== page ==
An offender’s sentence could also vary quite a bit if prosecutors can use social media posts to prove there was prior intent to attack the Capitol. That’s a very different scenario from someone who showed up for what they thought was a peaceful protest, got caught in the moment, and then showed remorse after the fact.

Social media companies are also aiding law enforcement in matching locations to other parts of a user’s profile.

“At one point Facebook had 100+ metadata fields for its site,” Whitehead says. “This includes user names, likes, names of the likers, time of the likes and/or shares, and then most if not everything is geolocated. Often these metadata records include associations to the authoring/viewing device’s unique identifiers including IP address, which further aids in geolocating.”

In the case of Twitter, investigators can collect tweets in a geolocated fence and by hashtag.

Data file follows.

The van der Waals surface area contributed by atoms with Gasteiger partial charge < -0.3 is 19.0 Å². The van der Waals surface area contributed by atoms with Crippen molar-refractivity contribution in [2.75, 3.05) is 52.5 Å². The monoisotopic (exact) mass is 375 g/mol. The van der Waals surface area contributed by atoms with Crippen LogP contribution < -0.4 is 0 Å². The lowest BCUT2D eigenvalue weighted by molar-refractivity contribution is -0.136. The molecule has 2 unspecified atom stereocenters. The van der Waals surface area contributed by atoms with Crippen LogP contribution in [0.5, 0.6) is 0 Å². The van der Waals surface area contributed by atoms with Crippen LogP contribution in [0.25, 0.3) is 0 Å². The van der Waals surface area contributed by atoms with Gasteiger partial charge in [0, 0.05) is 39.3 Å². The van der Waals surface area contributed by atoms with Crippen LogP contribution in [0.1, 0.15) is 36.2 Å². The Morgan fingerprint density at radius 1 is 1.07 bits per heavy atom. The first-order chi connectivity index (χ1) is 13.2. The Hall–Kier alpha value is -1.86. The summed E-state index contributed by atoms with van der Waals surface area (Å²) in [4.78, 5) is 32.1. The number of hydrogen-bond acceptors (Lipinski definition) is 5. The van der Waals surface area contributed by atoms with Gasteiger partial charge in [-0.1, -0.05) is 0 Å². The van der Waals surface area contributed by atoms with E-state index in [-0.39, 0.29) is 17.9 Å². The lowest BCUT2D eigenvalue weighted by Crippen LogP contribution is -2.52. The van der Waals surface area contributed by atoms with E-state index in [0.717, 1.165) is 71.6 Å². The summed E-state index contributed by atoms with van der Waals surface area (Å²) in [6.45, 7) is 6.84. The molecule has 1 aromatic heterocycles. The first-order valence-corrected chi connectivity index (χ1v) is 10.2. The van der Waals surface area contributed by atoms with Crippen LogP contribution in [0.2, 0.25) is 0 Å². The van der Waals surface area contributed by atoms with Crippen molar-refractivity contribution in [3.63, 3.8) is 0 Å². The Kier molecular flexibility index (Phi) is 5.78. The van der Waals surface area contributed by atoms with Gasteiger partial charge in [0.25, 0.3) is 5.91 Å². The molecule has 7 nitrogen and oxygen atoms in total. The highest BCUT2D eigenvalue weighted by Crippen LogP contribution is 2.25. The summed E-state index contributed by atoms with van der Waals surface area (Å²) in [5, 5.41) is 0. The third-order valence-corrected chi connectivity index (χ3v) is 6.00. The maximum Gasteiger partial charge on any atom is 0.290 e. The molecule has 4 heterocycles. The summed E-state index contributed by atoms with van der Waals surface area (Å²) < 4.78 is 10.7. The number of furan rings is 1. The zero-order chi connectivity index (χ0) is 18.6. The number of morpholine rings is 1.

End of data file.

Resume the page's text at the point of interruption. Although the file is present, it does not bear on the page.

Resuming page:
“I could essentially drill down to the Capitol and then to hashtags of interest,” says Whitehead. “If I expanded my resources, I could cross-reference known individuals and pull all their tweets and anyone who shared or viewed them within a geofenced area.”

That combination of what people said online and their whereabouts at the time of the Capitol attacks gives investigators added insight. Suddenly they’re able to comprehend not only the “what” but the “who,” “where,” and “why” as well. Geolocation could also play an important role in providing alibis to those who published inflammatory statements, but were not physically present at the Capitol at the time of the attack.

Constructing Larger Narratives

Not only can law enforcement use social media data to pinpoint where suspects were the day of the attacks, they can also use it to show what kinds of things suspects were writing weeks before. This helps investigators tell a more complete story.

One suspect, Brendan Hunt, allegedly called for the murder of elected officials on an online video platform called BitChute. However, the charges against him also mention a Facebook post on or from approximately December 6, 2020, a whole month before the Capitol breach. According to the affidavit, this post called for “revenge on Democrats” and a “public execution” of Senator Chuck Schumer and Representatives Nancy Pelosi and Alexandria Ocasio-Cortez.

“If you [Trump] don’t do it, the citizenry will,” says Hunt’s post.